Can You Spot A Spam Email?
- Spam emails are dangerous and time-wasting
- Do you know how to spot a fake email?
- Check out the top five signs of spam below
How To Tell If An Email Is Spam
Spam and other email-based cybercrime scams are incredibly common—how confident are you that you could spot a dangerous email when it comes into your inbox?
How To Identify A Scam
Filtering out spam emails isn’t just about reducing clutter—it’s about eliminating threats. Are you letting dangerous emails into your inbox?
What do you think email filters are for?
You might assume they’re just to keep your inbox from getting cluttered with bogus sales notifications, scams, and other junk mail. Actually, that’s just part of the benefit of a spam filter.
In addition to keeping your inbox neat, it also protects you against dangerous emails…
5 Signs It’s A Scam
As a social engineering method, email scams rely directly on the target’s lack of awareness. The less a given user knows about email scams, the less likely they’ll be able to spot a scam email.
Here are 5 signs that an email may be a scam attempt by a cybercriminal:
Does the email come from an address you don’t recognize? That’s your first sign that something isn’t right. If you don’t recognize the sender, you need to be suspicious of what they’re saying.
Spelling and Grammar
When reading a suspicious email, keep an eye out for any typos or glaring errors. Whereas legitimate messages from your bank or vendors would be properly edited, scam emails are notorious for basic spelling and grammatical mistakes.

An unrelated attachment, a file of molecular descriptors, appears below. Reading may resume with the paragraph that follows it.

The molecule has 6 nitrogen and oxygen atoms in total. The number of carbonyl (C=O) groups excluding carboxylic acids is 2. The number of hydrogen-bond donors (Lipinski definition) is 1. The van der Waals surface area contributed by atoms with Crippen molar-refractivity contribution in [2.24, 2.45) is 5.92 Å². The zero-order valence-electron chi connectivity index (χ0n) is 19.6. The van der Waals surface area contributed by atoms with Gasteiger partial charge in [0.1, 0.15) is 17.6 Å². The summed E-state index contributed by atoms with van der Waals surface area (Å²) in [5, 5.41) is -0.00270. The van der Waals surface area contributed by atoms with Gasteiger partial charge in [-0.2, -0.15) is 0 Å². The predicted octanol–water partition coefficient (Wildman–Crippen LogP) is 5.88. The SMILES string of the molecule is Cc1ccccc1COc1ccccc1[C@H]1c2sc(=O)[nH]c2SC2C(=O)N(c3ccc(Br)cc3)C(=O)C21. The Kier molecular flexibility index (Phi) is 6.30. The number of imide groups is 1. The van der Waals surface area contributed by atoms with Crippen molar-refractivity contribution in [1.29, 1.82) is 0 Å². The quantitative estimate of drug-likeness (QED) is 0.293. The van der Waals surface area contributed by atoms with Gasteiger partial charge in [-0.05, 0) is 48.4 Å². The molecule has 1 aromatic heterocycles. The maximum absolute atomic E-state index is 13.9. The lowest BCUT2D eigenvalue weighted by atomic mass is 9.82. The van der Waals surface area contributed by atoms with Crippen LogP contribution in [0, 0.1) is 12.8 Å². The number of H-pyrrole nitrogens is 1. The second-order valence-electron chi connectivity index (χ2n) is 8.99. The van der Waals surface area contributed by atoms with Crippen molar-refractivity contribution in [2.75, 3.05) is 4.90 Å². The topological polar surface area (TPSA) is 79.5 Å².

Whereas legitimate senders will likely have your information already (such as your first name) and will use it in the salutation, scammers will often employ vaguer terminology, such as “Valued Customer”—this allows them to use the same email for multiple targets in a mass attack.
Urgent and Threatening
If the subject line makes it sound like an emergency (“Your account has been suspended”, or “You’re being hacked”) that’s another red flag. It’s in the scammer’s interest to make you panic and move quickly, which might lead to you overlooking other indicators that it’s a scam email.
If the email contains a hyperlink that you are urged to click, that’s a dead giveaway. The scammer is likely trying to send you to a webpage that will record your login information, or get you to download dangerous malware.
Why These Scams Work
The reality is that cybercriminals can keep using the same old techniques because users keep falling for the exact same tactics without ever seeming to learn the cybersecurity measures needed to protect against them.
The key to these types of scams is that they don’t rely on digital security vulnerabilities or cutting-edge hacking technology; social engineering targets the user, who, without the right training, will always be a security risk.
How Can You Protect Yourself Against Scammers?
As with any social engineering technique, the key is that you can’t automatically trust what you’re being told. If you receive an email claiming to be from your bank, be skeptical, and think before you act.
Call or visit the appropriate party directly before providing any sensitive information, or taking any action. No matter how urgent the call may sound, you should always take time to verify what you’re being told, and who is telling it to you.